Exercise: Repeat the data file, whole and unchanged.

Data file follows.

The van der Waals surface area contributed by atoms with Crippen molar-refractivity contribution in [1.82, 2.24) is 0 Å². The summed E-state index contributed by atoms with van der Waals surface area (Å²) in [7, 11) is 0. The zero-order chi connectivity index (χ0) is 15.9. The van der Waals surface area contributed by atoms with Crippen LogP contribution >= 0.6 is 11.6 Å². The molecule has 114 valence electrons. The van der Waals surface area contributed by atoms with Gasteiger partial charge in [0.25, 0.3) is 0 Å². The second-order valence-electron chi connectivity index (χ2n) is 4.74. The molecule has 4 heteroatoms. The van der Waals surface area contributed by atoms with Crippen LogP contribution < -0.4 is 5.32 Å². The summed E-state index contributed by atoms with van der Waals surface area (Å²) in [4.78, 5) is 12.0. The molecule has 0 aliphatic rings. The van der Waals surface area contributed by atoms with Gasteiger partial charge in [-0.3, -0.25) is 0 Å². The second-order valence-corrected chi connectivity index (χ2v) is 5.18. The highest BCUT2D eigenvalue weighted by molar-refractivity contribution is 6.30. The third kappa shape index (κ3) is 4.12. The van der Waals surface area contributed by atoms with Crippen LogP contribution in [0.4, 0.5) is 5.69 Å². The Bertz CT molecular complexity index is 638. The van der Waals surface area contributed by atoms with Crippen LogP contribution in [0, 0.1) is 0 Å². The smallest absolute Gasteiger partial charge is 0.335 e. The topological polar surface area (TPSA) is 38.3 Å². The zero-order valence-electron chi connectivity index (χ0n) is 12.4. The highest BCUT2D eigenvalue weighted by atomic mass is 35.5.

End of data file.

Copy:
The van der Waals surface area contributed by atoms with Crippen molar-refractivity contribution in [1.82, 2.24) is 0 Å². The summed E-state index contributed by atoms with van der Waals surface area (Å²) in [7, 11) is 0. The zero-order chi connectivity index (χ0) is 15.9. The van der Waals surface area contributed by atoms with Crippen LogP contribution >= 0.6 is 11.6 Å². The molecule has 114 valence electrons. The van der Waals surface area contributed by atoms with Gasteiger partial charge in [0.25, 0.3) is 0 Å². The second-order valence-electron chi connectivity index (χ2n) is 4.74. The molecule has 4 heteroatoms. The van der Waals surface area contributed by atoms with Crippen LogP contribution < -0.4 is 5.32 Å². The summed E-state index contributed by atoms with van der Waals surface area (Å²) in [4.78, 5) is 12.0. The molecule has 0 aliphatic rings. The van der Waals surface area contributed by atoms with Gasteiger partial charge in [-0.3, -0.25) is 0 Å². The second-order valence-corrected chi connectivity index (χ2v) is 5.18. The highest BCUT2D eigenvalue weighted by molar-refractivity contribution is 6.30. The third kappa shape index (κ3) is 4.12. The van der Waals surface area contributed by atoms with Crippen LogP contribution in [0.4, 0.5) is 5.69 Å². The Bertz CT molecular complexity index is 638. The van der Waals surface area contributed by atoms with Crippen LogP contribution in [0, 0.1) is 0 Å². The smallest absolute Gasteiger partial charge is 0.335 e. The topological polar surface area (TPSA) is 38.3 Å². The zero-order valence-electron chi connectivity index (χ0n) is 12.4. The highest BCUT2D eigenvalue weighted by atomic mass is 35.5.